Analysis: Critiques won't break Assad regime

While VP Khaddam's criticism hurts, there is not yet enough "critical mass" for the regime to fall.

By
January 1, 2006 23:04
2 minute read.
assad 298.88

assad 298.88 ap. (photo credit: AP [file])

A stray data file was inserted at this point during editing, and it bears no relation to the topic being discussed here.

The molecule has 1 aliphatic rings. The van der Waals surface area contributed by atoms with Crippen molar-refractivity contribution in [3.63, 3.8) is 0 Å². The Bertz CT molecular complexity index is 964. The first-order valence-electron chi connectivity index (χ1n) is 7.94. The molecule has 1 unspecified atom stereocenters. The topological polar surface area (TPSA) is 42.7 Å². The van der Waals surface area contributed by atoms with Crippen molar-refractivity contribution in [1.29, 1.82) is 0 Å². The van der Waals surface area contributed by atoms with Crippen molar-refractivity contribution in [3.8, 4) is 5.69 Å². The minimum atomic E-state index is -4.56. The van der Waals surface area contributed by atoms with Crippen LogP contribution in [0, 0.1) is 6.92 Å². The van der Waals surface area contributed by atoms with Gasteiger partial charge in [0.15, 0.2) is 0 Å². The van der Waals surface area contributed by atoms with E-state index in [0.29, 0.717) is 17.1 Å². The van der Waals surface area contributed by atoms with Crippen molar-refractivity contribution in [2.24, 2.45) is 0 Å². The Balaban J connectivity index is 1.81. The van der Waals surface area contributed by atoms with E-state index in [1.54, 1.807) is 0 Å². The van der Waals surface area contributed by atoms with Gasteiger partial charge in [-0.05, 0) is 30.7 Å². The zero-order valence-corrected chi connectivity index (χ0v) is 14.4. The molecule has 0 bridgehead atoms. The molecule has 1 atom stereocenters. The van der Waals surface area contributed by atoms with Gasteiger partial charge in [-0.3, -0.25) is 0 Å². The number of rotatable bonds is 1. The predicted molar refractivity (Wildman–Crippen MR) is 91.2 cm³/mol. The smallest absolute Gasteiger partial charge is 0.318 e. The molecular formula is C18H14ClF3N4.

The blows to Syria's regime are mounting. The latest on Friday was particularly damaging, because a trusted former high-ranking member delivered it. However, erstwhile Syrian vice president Abdul-Halim Khaddam's criticism of the regime and his accusing Syrian President Bashar Assad of threatening former Lebanese prime minister Rafik Hariri before the latter was assassinated, are not straws that will break the camel's back. The Syrian dictatorship remains strong and internal opposition remains weak. According to Dr. Eyal Zisser, an expert on Syrian at the Dayan Center, there is not yet enough "critical mass" for the regime to fall. Still, some oppositionists are hopeful and one is doing his best to implement regime change. The recently self-exiled Syrian analyst and oppositionist Ammar Abdulhamid, on the eve of 2006, posted a plan of action in Arabic and English on his weblog, www.amarji.org. The plan, dubbed, "Managing Transition: A few guidelines for a velvet revolution in Syria," is "meant to help the opposition inside Syria get their act together over the next few months," wrote Abdulhamid. Among other things, he suggests that the opposition in Syria should consult image makers and public relations experts to better sell itself to the Syrian people. He advises reaching out to Syrian military and security officers and offering them a message "centered on forgiveness for past misdeeds and a willingness to open a new page." The goal, he wrote, is to influence them not to take sides against demonstrators and, when possible, to help facilitate the fall of the regime. "The army needs to be neutralized, and the best way for doing this is to make sure that certain top figures and second-tier commanders are unwilling to cooperate with the regime should it opt to crackdown," wrote Abdulhamid. Meanwhile, the Syrian Ba'athist National Party expelled Khaddam on Sunday and joined parliament in demanding his trial on a charge of high treason, Syrian government news agency SANA reported Sunday. Had he still been living in the country - he moved to Paris in May to write his memoirs - he may have been punished more ruthlessly. Then again, had he been in the country he would never have opened his mouth. Khaddam was accused by the party of joining the "US-Israeli scheme." The aim, read a party statement reported by SANA, was "striking Syria's steadfastness and foiling her pan-Arab role as well preventing hostile schemes of hegemony and serving the Israeli interests that are to impose control on the region." Khaddam achieved one of the highest positions for a Sunni in a regime filled with people from the small Alawite sect. An experienced politician, he had hoped to take over from the late Hafez Assad. Bashar decreased Khaddam's influence in the government. In May, three months after the Hariri assassination, Khaddam quit and went to France. In the Syrian Ba'athist regime of the Assad family, blood relations and Arab nationalist ideology mix to create a mafia-style government where blood relatives are automatic insiders, co-religionists are also trusted and anyone else must be a firm believer in the ideology of pan-Arabism. If that trust is betrayed the result is often life in prison or death. But since Khaddam was already abroad the only immediate alternative is indicting him for treason.


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